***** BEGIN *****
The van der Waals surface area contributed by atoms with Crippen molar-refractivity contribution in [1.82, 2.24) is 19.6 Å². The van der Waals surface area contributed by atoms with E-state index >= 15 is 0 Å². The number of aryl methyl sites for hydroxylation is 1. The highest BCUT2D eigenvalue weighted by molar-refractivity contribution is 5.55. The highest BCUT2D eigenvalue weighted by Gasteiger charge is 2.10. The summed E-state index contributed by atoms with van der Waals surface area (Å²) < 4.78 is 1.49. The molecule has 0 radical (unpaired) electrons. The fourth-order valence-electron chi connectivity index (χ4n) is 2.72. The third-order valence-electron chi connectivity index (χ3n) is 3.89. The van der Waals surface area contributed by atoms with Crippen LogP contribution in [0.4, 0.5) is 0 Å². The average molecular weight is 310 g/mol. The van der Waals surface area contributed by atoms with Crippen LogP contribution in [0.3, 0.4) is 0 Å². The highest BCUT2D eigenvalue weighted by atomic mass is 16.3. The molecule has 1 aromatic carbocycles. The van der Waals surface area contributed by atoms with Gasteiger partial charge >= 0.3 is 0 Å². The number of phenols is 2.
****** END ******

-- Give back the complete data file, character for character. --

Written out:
The van der Waals surface area contributed by atoms with Crippen molar-refractivity contribution in [1.82, 2.24) is 19.6 Å². The van der Waals surface area contributed by atoms with E-state index >= 15 is 0 Å². The number of aryl methyl sites for hydroxylation is 1. The highest BCUT2D eigenvalue weighted by molar-refractivity contribution is 5.55. The highest BCUT2D eigenvalue weighted by Gasteiger charge is 2.10. The summed E-state index contributed by atoms with van der Waals surface area (Å²) < 4.78 is 1.49. The molecule has 0 radical (unpaired) electrons. The fourth-order valence-electron chi connectivity index (χ4n) is 2.72. The third-order valence-electron chi connectivity index (χ3n) is 3.89. The van der Waals surface area contributed by atoms with Crippen LogP contribution in [0.4, 0.5) is 0 Å². The average molecular weight is 310 g/mol. The van der Waals surface area contributed by atoms with Crippen LogP contribution in [0.3, 0.4) is 0 Å². The highest BCUT2D eigenvalue weighted by atomic mass is 16.3. The molecule has 1 aromatic carbocycles. The van der Waals surface area contributed by atoms with Gasteiger partial charge >= 0.3 is 0 Å². The number of phenols is 2.